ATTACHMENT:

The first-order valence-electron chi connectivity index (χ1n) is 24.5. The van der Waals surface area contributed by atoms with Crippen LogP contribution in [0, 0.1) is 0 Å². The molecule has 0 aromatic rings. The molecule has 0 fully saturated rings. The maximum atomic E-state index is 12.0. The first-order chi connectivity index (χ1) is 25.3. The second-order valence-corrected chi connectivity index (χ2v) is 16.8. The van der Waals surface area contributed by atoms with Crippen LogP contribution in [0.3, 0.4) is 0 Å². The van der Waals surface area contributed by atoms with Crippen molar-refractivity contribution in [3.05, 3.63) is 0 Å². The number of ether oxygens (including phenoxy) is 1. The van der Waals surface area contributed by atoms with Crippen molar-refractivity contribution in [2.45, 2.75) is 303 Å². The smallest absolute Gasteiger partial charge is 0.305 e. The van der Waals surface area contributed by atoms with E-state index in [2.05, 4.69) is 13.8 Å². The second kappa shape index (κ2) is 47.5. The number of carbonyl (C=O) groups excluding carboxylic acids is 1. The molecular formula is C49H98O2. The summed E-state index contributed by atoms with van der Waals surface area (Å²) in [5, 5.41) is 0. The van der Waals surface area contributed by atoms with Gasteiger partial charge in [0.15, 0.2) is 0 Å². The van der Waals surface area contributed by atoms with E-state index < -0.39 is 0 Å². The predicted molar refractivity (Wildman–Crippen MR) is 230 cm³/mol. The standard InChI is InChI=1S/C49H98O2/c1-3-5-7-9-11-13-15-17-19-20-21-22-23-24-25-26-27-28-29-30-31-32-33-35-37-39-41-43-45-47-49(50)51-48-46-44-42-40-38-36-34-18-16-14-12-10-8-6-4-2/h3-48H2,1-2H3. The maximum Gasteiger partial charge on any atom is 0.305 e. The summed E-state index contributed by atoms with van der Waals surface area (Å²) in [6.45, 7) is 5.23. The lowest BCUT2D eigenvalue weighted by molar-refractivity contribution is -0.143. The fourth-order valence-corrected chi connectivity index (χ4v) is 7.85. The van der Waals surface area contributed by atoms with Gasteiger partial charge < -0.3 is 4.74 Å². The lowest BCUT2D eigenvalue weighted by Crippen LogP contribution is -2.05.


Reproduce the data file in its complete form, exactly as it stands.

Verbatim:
The first-order valence-electron chi connectivity index (χ1n) is 24.5. The van der Waals surface area contributed by atoms with Crippen LogP contribution in [0, 0.1) is 0 Å². The molecule has 0 aromatic rings. The molecule has 0 fully saturated rings. The maximum atomic E-state index is 12.0. The first-order chi connectivity index (χ1) is 25.3. The second-order valence-corrected chi connectivity index (χ2v) is 16.8. The van der Waals surface area contributed by atoms with Crippen LogP contribution in [0.3, 0.4) is 0 Å². The van der Waals surface area contributed by atoms with Crippen molar-refractivity contribution in [3.05, 3.63) is 0 Å². The number of ether oxygens (including phenoxy) is 1. The van der Waals surface area contributed by atoms with Crippen molar-refractivity contribution in [2.45, 2.75) is 303 Å². The smallest absolute Gasteiger partial charge is 0.305 e. The van der Waals surface area contributed by atoms with E-state index in [2.05, 4.69) is 13.8 Å². The second kappa shape index (κ2) is 47.5. The number of carbonyl (C=O) groups excluding carboxylic acids is 1. The molecular formula is C49H98O2. The summed E-state index contributed by atoms with van der Waals surface area (Å²) in [5, 5.41) is 0. The van der Waals surface area contributed by atoms with Gasteiger partial charge in [0.15, 0.2) is 0 Å². The van der Waals surface area contributed by atoms with E-state index < -0.39 is 0 Å². The predicted molar refractivity (Wildman–Crippen MR) is 230 cm³/mol. The standard InChI is InChI=1S/C49H98O2/c1-3-5-7-9-11-13-15-17-19-20-21-22-23-24-25-26-27-28-29-30-31-32-33-35-37-39-41-43-45-47-49(50)51-48-46-44-42-40-38-36-34-18-16-14-12-10-8-6-4-2/h3-48H2,1-2H3. The maximum Gasteiger partial charge on any atom is 0.305 e. The summed E-state index contributed by atoms with van der Waals surface area (Å²) in [6.45, 7) is 5.23. The lowest BCUT2D eigenvalue weighted by molar-refractivity contribution is -0.143. The fourth-order valence-corrected chi connectivity index (χ4v) is 7.85. The van der Waals surface area contributed by atoms with Gasteiger partial charge < -0.3 is 4.74 Å². The lowest BCUT2D eigenvalue weighted by Crippen LogP contribution is -2.05.